We hear a lot of questions about “The Cloud,” let’s talk about it.
What is “the cloud?” Simply put, it’s disk space. That disk space can be used for many purposes, including storage and applications.
Where is “the cloud?” Typically that disk space resides in specialized data centers. Those data centers have disk backups, power supply backups for the servers, more disk backups, and several generators in case of area power outages. These are typically heavy-duty IT facilities. Gaining access to a professional data center can be more difficult than getting into NORAD. Some companies keep the exact location of their data centers a closely guarded secret.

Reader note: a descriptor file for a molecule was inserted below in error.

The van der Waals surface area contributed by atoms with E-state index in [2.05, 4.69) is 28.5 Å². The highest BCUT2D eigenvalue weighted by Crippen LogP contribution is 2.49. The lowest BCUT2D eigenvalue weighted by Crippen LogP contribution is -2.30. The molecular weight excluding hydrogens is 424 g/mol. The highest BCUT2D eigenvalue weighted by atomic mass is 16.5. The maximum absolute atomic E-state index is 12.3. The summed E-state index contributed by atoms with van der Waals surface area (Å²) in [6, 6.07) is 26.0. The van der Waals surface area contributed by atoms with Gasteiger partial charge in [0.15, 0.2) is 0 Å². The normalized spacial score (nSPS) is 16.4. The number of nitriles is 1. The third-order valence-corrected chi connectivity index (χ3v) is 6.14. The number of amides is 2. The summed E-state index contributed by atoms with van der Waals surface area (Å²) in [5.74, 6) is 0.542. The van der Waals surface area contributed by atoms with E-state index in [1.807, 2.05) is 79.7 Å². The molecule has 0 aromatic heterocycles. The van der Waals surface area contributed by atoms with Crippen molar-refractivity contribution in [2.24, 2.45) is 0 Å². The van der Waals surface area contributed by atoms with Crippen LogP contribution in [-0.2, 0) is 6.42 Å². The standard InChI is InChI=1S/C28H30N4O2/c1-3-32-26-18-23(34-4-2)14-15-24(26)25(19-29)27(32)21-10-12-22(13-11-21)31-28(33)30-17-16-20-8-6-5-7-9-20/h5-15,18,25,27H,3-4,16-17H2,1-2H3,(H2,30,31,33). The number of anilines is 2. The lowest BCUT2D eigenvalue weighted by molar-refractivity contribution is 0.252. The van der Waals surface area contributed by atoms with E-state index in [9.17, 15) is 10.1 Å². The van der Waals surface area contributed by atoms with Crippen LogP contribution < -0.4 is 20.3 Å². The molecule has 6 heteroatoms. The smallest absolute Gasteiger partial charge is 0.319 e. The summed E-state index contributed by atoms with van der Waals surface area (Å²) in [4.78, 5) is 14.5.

How do I get to “the cloud?” Via an Internet connection.
Cloud computing is when the data and/or application resides on remote servers instead of being installed to your local computer. If you use Gmail, Hotmail, or Yahoo, you are using cloud computing. The programs and data reside on those companies’ servers; you access them via the Internet. Google Docs, Spreadsheets, and Calendar are other examples of cloud computing.
Cloud storage is when you back up your data to a remote server using backup services like Mozy, Carbonite, or DropBox.